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Written by Nicole Schmitt of the Bureau of Substance Addiction Services

To address the needs of individuals at high risk for overdose and other medical complications associated with substance use, the Massachusetts Department of Public Health (DPH) Bureau of Substance Addiction Services awarded contracts to provide Mobile Addiction Services Vans in Boston, Springfield, Worcester, Fall River, and New Bedford.

NPHW alternate imageThe innovative use of mobile vans provide treatment and basic clinical care including medications for addiction treatment, naloxone distribution and training, and syringe exchange. They also offer primary care services such as wound care, vaccinations, screenings for communicable diseases including HIV and tuberculosis, and referrals to behavioral health services and specialty care.

“The disproportionate impact on underserved communities and populations requires that we bring treatment and care to people who otherwise would not get it,” said Public Health Commissioner Monica Bharel, MD, MPH. “These vans bring treatment directly into areas most affected and connect people to potentially lifesaving services.”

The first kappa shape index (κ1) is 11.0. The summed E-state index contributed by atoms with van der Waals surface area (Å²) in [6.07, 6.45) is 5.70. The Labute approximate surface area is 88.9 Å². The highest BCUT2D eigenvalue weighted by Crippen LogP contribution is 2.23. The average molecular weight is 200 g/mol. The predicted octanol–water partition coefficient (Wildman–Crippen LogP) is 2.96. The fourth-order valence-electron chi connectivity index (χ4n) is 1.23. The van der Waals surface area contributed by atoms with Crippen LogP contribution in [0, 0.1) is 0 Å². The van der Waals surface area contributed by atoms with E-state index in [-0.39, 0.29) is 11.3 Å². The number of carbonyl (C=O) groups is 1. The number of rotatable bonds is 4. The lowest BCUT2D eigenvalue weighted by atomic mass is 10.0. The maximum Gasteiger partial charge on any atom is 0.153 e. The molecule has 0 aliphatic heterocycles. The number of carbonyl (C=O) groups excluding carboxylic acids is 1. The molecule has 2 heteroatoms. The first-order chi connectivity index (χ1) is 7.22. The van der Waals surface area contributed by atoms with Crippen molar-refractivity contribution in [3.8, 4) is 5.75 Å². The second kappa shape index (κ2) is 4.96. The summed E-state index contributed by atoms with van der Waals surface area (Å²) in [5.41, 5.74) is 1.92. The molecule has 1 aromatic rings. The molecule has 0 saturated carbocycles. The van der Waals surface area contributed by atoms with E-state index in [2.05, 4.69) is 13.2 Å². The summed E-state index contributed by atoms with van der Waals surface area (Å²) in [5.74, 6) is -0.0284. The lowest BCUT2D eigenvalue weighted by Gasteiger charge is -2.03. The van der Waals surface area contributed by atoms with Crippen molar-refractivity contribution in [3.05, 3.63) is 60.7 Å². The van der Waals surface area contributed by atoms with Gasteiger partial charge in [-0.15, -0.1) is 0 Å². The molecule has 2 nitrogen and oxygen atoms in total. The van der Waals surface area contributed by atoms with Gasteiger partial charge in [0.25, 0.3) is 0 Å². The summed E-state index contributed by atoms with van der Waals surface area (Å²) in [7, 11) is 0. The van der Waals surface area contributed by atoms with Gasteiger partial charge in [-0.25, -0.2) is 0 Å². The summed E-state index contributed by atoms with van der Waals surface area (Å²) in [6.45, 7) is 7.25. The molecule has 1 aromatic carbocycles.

The goal is to provide care to individuals not receiving services through other means, initiate medication for addiction treatment, and provide connections to long-term, community-based care in an effort to prevent overdose deaths, support long-term recovery, and improve health and quality of life for vulnerable individuals.

“Offering low threshold, low barrier access to treatment, clinical care and harm reduction services is crucial,” said Deirdre Calvert, Director of DPH’s Bureau of Substance Addiction Services.  “These vans provide additional access and help us to connect with individuals we’ve been unable to reach before.”

DPH provided each of the van service providers (Boston Health Care for the Homeless in Boston, Tapestry Health Systems in Springfield, UMass Memorial Medical Center in Worcester, and Stanley Street Treatment and Resources (SSTAR) in New Bedford) $350,000 annually to provide these services. The Kraft Family Foundation has donated the vans in Worcester and Springfield.

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